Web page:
Have you noticed that Asian-Americans don’t like to go anywhere that doesn’t exhibit “Asian simplicity,” and African-Americans won’t set foot in a public place unless it features “giant sculptures”? Sure. Just as I, a loyal Norwegian-American, refuse to patronize any restaurant that doesn’t feature a replica Viking ship in the lobby and whose walls are not lined with horned helmets. Stereotypes rule!

Does each individual ethnicity demand its own architecture to feel racially pure? Conversely, does architecture reflect the tribal prejudices of the culture that built it? Do the stereotypes of the day manifest themselves in the designs of public spaces? Well, that’s one way to look at the semiotics of architecture. I thought such opinions had been rather dramatically discredited by about May of 1945, but perhaps I was simply being naive.

But somewhere, the modern architects of the 1920s, who promoted what they called a universal “International Style” of design must be rolling over in their row upon Mies van der row of graves, to borrow a line from Tom Wolfe’s From Bauhaus to Our House.

Related: In other news regarding “Progressives” and their curiously idiosyncratic opinions on Rocky Mountain architecture, the JuiceVoxers have a rather interesting take on bathroom design in the Boulder area

Two CNNs in One!

October 22nd, 2014 - 6:25 pm

Past performance is no guarantee of future results:

● A panel on Tuesday’s “CNN Newsroom” wondered “why are people so darn mean?” to Monica Lewinsky.

“CNN: ‘Why Are People so Darn Mean’ to Lewinsky?”, headline, Breitbart TV, yesterday.

● “Shame on Monica Lewinsky.”

Headline, CNN.com, yesterday.

Related: Stacy McCain on “The Externalization of Responsibility: Monica Lewinsky’s Personal Shame,” in which he reminds readers that in his estimation, “Here’s the thing: Monica Lewinsky committed perjury,” and manages to work in the phrase “mendacious fellatio performers” to boot.

Meanwhile, as Stacy’s title implies, Lewinsky seems to blame the Internet as a medium, and Matt Drudge as a publisher, for her pariah status, as Allahpundit notes:

Per Matt Bai’s new book, it was the Gary Hart affair 10 years before Monicagate that marked a sea change in the media’s willingness to report on politicians’ sexual indiscretions. Michael Isikoff, who was famously scooped by Drudge on the Lewinsky story, said later that his Newsweek editors had merely demanded that more work be done on it before it ran, not that they had spiked it altogether. It would have come out, Internet or not.

To invert Marshall McLuhan’s legendary aphorism, sometimes it really is the message, and not the medium in which it’s initially disseminated.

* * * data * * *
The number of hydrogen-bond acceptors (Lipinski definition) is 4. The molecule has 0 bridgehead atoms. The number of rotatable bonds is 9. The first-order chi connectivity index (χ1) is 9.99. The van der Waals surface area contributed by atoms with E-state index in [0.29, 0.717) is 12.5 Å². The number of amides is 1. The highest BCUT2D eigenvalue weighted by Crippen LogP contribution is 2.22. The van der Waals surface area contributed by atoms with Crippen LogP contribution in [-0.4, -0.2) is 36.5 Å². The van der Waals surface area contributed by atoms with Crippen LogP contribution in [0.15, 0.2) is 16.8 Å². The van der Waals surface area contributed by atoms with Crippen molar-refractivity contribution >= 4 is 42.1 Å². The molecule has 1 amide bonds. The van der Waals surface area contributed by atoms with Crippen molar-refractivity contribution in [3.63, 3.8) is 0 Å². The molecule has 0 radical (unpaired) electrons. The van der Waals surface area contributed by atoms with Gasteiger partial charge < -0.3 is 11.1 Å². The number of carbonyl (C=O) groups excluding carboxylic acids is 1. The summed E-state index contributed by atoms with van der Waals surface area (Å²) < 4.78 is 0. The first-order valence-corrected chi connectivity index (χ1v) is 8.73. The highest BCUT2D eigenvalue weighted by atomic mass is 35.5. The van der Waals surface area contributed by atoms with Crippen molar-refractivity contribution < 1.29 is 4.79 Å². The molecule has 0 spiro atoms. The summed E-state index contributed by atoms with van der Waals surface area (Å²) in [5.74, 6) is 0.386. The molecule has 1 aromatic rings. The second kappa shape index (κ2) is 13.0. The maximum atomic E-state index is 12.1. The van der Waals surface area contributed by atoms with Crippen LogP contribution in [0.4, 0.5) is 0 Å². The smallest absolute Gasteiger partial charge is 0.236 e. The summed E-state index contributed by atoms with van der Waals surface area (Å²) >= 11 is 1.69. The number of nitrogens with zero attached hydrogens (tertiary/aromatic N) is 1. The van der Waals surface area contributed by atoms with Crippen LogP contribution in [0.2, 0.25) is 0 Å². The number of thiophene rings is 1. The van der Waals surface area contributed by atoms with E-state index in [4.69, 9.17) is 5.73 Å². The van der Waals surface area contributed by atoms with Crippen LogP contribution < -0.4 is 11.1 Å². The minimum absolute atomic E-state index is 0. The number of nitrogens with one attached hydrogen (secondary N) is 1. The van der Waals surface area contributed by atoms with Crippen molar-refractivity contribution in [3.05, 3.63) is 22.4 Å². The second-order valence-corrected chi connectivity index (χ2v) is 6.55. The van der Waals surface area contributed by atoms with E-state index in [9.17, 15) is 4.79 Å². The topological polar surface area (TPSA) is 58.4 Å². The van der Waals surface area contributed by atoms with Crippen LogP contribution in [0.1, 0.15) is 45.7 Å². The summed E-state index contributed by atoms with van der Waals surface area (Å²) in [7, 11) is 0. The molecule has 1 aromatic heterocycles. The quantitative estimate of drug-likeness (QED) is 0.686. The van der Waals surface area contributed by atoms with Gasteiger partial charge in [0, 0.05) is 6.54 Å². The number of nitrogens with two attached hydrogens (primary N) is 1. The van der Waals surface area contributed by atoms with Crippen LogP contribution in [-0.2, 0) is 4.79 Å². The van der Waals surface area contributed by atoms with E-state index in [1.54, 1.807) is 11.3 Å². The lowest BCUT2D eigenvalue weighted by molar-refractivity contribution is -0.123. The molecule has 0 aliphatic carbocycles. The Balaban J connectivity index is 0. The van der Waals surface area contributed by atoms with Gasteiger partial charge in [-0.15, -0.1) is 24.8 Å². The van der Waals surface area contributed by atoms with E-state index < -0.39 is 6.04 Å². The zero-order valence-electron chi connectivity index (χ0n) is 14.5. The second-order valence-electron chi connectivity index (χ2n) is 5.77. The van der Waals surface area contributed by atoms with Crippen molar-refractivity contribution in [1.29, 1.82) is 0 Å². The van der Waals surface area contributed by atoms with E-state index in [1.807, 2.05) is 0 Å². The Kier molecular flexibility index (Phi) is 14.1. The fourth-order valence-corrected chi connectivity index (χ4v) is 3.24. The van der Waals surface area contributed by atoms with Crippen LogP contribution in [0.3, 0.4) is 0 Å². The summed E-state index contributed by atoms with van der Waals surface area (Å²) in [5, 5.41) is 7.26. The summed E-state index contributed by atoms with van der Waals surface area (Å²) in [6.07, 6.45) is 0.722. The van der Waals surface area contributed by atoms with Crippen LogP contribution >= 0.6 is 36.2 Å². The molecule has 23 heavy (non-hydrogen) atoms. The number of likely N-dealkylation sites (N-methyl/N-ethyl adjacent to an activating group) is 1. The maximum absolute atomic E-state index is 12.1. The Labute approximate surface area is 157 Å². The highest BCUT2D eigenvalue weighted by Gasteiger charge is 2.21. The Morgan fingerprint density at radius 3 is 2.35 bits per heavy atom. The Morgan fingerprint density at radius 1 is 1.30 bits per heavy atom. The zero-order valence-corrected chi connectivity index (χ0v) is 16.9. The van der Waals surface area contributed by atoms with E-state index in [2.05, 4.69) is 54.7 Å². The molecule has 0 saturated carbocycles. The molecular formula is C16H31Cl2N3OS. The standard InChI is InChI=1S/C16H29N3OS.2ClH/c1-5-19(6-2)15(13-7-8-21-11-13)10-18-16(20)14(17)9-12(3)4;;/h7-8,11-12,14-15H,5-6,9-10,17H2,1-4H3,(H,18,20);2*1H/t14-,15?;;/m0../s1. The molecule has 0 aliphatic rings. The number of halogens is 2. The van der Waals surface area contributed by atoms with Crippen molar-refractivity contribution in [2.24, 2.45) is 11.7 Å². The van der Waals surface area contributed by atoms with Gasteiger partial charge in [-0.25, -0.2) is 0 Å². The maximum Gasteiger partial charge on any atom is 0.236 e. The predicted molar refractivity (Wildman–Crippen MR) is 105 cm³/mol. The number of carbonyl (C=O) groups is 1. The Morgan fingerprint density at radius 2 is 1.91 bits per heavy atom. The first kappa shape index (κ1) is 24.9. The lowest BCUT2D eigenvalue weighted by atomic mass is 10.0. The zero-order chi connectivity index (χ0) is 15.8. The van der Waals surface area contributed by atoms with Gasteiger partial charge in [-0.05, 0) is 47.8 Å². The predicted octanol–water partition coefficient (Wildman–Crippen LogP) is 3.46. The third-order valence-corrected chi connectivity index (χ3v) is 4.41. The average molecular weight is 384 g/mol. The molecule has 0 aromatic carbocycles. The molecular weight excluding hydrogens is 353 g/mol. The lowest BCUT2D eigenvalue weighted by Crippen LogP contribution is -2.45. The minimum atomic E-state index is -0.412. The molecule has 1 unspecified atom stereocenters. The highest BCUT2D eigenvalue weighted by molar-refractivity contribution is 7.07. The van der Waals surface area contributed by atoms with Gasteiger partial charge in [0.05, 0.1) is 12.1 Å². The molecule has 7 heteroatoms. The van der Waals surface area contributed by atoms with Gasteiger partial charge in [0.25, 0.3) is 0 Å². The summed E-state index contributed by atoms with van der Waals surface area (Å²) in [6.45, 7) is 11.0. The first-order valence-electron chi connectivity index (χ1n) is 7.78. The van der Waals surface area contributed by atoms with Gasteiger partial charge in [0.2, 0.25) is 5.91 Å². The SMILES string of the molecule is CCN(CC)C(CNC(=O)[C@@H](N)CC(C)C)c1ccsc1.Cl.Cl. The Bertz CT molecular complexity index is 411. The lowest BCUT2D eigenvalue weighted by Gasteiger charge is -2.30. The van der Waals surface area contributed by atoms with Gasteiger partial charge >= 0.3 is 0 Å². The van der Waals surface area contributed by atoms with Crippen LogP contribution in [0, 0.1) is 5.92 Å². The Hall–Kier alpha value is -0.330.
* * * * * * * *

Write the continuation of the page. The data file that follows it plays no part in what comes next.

A Canadian convert to Islam is the suspect in today’s Ottawa terrorist attack according to Reuters, Allahpundit writes at Hot Air. Move along, nothing to see here:

That’s all Reuters has right now, apart from his name: Michael Zehaf-Bibeau. One reporter notes, though, that that name appears several times in Montreal’s court database on drug charges. Martin Couture-Rouleau, the suspect in the other recent attack on Canadian soldiers and a convert to Islam himself, also lived in Quebec. Might be just a coincidence but the first thing police will be investigating is whether these two knew each other. The timing of the attacks suggests that there was some copycatting happening at least.

Another interesting detail: A Twitter account linked to ISIS apparently tweeted a photo this afternoon of a man whom they claimed is Zehaf-Bibeau, holding a gun with a keffiyeh covering his mouth. Where they got that photo is unclear. Could be they simply googled him, found a social media account somewhere, and lifted the pic. If not, if they had it archived for some reason, this investigation’s going to get much hotter. Oh, and according to Heavy.com, that same ISIS account was supposedly followed by Couture-Rouleau. Another coincidence?

His origins and purpose, still a total mystery:

 

In “The Media Bubble, Redskins Edition,” Sonny Bunch of the Washington Free Beacon squares the circle:

And, as I’ve noted here, there is a growing annoyance with the entertainment press—sports, film, video game writers—for being not only out of step with their readership but also frequently ignoring their subjects altogether in favor of opining on topics that are either implicitly or explicitly political in nature. I remain convinced that roughly 80 percent of the angst over #GamerGate relates to a similar notion: issues of ethics aside, gamers were tired of being told how horribly sexist and racist they were for playing games and engaging with gamer culture. As a result, they finally snapped. Similarly, I get the sense that sports fans are pretty sick and tired of being lectured on issues that are either entirely unrelated to sports (say, gun control) or, at best, marginally related to sports (the level of political correctness of a team name). You can see some of that frustration in the following data points, which track the answer to the question “Should the Redskins change their name, or not”:

Sonny links to a chart that notes:

              Should        Should Not

1992         7%                 89%